Frozen shoulder is one of the most common medical conditions worldwide. It affects two to five percent of the population, limiting shoulder mobility.
Most people have heard of Pilates exercise, which is often lumped into the mind/body category of exercise, along with Yoga, Tai Chi and Qigong. However, Pilates is distinct from those practices in that it was originally developed for rehabilitation and recovery from injury.
Developed in the early 20th Century, Pilates has gradually grown as a popular form of exercise for fitness. However, perhaps its greatest value is in rehabilitating injuries, maintaining efficient movement mechanics and enabling optimal physical performance.
During WWI, the founder of Pilates exercise, Joseph Pilates, served as a hospital orderly on the Isle of Man. There, Pilates worked with patients who could not walk due to war injuries. To help support the patients’ limbs and build their strength, he attached bed springs to their hospital beds, an early iteration of what would later become the main equipment of Pilates exercise, the Pilates reformer.
After the war, Pilates and his wife moved to NYC, where they continued to work with patients. They quickly attracted members of the ballet community, who found the Pilate’s technique useful for recovering from injury and improving performance. Today, Pilates exercise is still widely used for dance conditioning and rehabilitation.
Pilates become prominent in the fitness arena in the early 2000s, embraced by celebrities and average people to improve pelvic and low back function, and enhance overall fitness. The technique is particularly popular among individuals who want to maximize functional strength without gaining excessive muscle bulk.
Pilates movements are designed to be performed slowly and deliberately, maximizing muscle recruitment while limiting the forces of gravity and momentum.
Many deficiencies in movement mechanics that lead to dysfunction and injury stem from an unstable pelvis and weakened core muscles. Because the pelvic area plays an important role in coordination of movement between the upper and lower body, weak abdominal and pelvic floor muscles can impair movement and lead to injury.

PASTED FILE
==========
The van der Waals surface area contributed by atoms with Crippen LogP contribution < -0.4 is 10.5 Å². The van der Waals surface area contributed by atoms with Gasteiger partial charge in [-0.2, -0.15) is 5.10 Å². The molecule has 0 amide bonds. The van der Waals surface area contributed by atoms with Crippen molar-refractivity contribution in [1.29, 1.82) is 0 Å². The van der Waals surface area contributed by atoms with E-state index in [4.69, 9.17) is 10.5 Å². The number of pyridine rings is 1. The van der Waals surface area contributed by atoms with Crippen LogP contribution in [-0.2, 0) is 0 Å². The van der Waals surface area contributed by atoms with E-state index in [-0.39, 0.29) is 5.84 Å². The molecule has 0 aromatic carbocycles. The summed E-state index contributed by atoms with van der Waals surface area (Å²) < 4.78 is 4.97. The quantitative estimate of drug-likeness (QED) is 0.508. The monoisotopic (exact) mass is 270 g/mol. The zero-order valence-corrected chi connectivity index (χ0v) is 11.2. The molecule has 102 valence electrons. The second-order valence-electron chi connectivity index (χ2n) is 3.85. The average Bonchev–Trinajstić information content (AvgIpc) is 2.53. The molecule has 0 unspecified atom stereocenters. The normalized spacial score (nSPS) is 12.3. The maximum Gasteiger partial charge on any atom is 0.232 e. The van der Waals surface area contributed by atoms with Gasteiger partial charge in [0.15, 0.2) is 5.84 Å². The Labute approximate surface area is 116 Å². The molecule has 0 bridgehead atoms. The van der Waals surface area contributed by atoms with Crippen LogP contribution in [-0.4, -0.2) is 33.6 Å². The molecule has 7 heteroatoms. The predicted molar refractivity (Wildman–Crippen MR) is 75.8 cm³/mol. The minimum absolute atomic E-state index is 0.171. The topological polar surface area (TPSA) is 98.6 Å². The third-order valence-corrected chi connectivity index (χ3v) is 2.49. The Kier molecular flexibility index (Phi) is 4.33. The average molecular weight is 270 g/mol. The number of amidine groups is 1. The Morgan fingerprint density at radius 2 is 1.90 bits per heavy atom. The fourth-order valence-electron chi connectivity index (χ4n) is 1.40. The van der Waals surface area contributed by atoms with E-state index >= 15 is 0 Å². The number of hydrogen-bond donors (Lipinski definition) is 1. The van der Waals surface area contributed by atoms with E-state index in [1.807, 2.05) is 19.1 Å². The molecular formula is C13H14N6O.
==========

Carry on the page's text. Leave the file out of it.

Pilates exercises specifically focus on core, pelvic and trunk strength and range of motion. Regular Pilates exercise builds a strong foundation for all movement, particularly athletic movements like dance that require powerful yet precisely controlled movement and flawless coordination.
Many patients who seek physical therapy are recovering from injury related to physical activity. Others come with back pain, hip dysfunction, faulty gait mechanics and a plethora of other complaints, many of which stem from pelvic instability and weak or imbalanced core muscles.
The intensity and range of motion of Pilates exercises can be adapted to meet the needs of individual patients. Proper technique is critical in order to reap the full benefits of Pilates while avoiding injury. Pilates exercises are usually performed on the floor on a mat, or using a Pilates reformer apparatus. When done correctly and consistently, Pilates exercise can transform the efficiency and function of daily movements, and promote optimal health and fitness.
The professional team at Physical Therapy Brooklyn at our Sheepshead Bay location incorporates Pilates exercise as one of their many approaches to rehabilitation and functional training. Our Back to Health clinics in the greater NYC area are conveniently located to serve patients throughout our community.
Contact your local Back to Health clinic to ask about Pilates exercise and rehab at Sheepshead Bay. You may also visit us at physicaltherapybrooklyn.com to make an appointment, view our blog, or read about the many services Back to Health provides for physical and occupational therapy in Brooklyn.
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